children: [george]},
             {name: ebeneezer,
              children: [henrietta]}]},
 {name: barbara,
  children: []},
 {name: claude,
  children: [{name: francoise,
              children: [ibrahim, jenny]}]}]

But this is quite ambitious - the output doesn't include IDs, and the
grandchildren are treated as simple strings.  In this first post I will aim
for something simpler, with objects at each level, and including IDs.


With Queries
------------

We will build the JSON structure in multiple steps, following a few simple
"recipes".  This can get quite messy in SQL - one way to simplify things is to
use "with" to isolate and name each step.

Here's a simple example (all the examples here assume that the data above are
present in the database):

    with with_example
      as (select parent,
                 array_agg(name) as children
            from child
           group by parent)
  select *
    from with_example as e
   inner join parent as p
      on p.id = e.parent;

This works like a temporary definition of a table, called "with_example",
which has the "child" table grouped by the "parent" attribute.  That table is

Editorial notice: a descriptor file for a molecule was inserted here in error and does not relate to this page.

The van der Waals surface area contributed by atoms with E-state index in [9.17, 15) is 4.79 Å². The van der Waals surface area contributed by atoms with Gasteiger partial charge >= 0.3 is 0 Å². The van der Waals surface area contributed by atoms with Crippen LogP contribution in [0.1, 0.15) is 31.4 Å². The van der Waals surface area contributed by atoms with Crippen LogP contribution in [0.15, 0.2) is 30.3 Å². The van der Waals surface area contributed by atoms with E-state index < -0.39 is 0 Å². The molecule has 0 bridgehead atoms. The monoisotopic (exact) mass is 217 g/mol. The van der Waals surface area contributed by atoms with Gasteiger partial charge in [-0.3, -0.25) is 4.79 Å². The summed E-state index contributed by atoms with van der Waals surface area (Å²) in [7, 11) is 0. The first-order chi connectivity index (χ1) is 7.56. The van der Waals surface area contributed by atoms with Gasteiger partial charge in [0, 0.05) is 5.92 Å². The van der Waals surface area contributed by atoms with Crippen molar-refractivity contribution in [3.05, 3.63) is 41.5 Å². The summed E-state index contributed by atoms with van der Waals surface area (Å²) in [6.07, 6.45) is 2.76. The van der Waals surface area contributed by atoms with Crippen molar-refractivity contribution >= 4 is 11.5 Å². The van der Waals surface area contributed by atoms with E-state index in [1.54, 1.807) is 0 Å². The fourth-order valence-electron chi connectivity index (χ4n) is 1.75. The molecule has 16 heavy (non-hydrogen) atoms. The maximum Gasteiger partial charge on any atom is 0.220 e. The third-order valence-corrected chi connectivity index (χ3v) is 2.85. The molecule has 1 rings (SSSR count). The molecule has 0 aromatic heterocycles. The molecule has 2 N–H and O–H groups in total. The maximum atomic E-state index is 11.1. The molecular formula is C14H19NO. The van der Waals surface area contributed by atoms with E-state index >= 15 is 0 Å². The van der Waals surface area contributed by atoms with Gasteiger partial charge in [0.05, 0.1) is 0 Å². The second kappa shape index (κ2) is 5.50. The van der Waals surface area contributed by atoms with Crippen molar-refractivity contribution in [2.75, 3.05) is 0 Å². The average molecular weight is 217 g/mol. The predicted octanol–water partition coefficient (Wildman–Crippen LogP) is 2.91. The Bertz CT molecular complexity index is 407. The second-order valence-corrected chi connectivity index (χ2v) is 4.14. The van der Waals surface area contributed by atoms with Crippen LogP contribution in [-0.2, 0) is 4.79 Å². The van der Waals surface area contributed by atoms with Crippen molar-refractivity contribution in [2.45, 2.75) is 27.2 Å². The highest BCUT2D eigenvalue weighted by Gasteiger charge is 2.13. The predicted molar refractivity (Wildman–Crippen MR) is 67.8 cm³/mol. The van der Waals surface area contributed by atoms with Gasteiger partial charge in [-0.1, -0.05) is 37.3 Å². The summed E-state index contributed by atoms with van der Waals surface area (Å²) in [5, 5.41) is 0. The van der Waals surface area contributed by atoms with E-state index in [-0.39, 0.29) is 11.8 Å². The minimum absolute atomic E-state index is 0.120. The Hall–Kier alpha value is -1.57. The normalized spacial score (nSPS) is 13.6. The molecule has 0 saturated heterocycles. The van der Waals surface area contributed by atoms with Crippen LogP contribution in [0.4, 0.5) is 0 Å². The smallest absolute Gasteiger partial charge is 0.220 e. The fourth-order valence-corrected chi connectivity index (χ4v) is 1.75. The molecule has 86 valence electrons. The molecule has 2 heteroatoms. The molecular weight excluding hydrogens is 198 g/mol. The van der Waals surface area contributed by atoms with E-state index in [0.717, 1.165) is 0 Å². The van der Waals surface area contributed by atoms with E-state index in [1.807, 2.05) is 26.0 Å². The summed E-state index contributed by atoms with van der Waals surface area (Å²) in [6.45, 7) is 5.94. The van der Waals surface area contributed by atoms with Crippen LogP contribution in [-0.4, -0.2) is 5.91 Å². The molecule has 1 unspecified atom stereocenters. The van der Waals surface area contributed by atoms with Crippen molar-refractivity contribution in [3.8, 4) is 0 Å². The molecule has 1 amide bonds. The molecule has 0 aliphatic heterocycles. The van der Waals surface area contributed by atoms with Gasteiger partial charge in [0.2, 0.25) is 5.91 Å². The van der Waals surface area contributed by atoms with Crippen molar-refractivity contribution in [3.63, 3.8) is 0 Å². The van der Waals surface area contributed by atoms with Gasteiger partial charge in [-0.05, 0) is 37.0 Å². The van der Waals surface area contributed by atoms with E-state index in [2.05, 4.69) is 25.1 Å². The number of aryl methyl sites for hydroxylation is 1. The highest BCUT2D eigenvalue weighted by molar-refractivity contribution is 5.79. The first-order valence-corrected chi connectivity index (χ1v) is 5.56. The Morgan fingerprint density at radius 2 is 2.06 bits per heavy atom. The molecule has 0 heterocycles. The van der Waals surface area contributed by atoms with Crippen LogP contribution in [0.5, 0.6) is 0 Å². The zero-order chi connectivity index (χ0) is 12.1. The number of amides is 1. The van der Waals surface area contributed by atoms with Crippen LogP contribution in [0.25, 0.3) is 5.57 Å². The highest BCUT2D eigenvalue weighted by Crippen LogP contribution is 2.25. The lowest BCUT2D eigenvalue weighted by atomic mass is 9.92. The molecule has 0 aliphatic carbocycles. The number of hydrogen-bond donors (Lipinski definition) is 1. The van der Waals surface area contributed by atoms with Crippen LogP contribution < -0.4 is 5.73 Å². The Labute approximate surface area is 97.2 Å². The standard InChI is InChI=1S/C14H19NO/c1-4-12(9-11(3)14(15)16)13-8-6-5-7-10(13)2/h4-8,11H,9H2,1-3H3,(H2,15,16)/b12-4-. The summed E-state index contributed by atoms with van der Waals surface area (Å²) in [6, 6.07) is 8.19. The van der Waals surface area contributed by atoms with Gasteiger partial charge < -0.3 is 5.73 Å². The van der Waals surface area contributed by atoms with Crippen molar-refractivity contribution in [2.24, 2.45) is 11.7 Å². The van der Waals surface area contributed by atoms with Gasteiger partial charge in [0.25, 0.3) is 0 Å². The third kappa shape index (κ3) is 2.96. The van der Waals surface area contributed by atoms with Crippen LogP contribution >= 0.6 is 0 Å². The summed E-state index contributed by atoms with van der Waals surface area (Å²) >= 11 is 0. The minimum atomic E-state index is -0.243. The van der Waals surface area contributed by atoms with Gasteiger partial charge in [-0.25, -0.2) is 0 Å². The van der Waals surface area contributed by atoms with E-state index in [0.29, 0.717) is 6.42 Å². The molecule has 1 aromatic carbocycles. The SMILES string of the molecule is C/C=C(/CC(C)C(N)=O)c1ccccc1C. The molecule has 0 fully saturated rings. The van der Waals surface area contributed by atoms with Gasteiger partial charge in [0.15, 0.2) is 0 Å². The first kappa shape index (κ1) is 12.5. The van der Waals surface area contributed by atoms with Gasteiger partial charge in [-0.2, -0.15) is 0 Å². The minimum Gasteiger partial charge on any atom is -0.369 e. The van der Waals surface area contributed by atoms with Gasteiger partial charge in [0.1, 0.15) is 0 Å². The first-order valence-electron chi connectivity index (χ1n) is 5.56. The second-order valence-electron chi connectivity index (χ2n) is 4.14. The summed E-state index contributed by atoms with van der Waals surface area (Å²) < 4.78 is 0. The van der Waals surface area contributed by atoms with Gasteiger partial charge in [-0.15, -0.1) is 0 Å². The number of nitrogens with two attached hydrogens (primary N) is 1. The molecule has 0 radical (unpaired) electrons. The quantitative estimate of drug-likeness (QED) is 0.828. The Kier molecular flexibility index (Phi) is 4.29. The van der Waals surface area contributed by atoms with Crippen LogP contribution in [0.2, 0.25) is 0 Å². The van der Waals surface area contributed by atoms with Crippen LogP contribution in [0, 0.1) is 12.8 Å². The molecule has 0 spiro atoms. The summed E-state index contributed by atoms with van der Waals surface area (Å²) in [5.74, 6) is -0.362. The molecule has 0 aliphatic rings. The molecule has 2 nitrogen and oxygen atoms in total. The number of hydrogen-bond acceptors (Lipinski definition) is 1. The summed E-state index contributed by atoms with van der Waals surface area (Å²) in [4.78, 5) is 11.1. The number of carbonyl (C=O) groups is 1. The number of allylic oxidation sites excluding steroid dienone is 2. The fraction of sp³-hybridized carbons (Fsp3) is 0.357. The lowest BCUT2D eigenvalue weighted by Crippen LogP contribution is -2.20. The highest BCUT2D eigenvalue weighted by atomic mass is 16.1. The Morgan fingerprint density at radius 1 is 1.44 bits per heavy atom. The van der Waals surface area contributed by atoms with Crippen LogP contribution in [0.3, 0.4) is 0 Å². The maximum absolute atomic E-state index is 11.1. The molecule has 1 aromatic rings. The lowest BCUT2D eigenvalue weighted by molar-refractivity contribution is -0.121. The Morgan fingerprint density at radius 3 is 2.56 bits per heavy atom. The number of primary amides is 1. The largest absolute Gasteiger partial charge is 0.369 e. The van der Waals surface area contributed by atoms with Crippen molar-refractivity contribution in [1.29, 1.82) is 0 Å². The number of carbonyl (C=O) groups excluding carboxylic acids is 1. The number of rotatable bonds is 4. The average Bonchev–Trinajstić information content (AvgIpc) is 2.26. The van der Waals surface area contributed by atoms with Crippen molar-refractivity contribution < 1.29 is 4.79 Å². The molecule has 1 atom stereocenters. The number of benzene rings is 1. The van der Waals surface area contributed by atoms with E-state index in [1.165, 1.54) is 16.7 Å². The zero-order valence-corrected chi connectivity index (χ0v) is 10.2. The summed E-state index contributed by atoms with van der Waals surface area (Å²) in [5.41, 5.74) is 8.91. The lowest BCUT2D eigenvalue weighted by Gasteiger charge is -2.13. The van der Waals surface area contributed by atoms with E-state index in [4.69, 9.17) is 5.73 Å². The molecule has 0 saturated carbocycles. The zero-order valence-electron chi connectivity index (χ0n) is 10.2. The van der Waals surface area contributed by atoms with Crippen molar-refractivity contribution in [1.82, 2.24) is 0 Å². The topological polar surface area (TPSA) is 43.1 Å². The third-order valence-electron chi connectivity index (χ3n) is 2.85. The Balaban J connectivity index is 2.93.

then joined with the "parent" table, giving:

   parent |      children       | id |  name  
  --------+---------------------+----+--------
        1 | {delilah,ebeneezer} |  1 | albert
        3 | {francoise}         |  3 | claude
  (2 rows)

Note that "array_agg()" is a function that constructs native Postgres arrays
(in a moment we will use "json_agg()" which is similar, but constructs JSON
arrays).

More generally, you can have a series of "with" definitions, that work like
you're defining a series of tables.  This lets you work through the process of
creating the JSON (or doing any other query) in simple steps, one at a time.

If you're confused about what's happening, you can always put a simple select
at the end of a series of "with" queries to display what you have so far.

For example:

    with with_example
      as (select parent,
                 array_agg(name) as children
            from child
           group by parent)
  select *
    from with_example;

   parent |      children       
  --------+---------------------
        1 | {delilah,ebeneezer}
        3 | {francoise}
  (2 rows)


Plan of Attack
--------------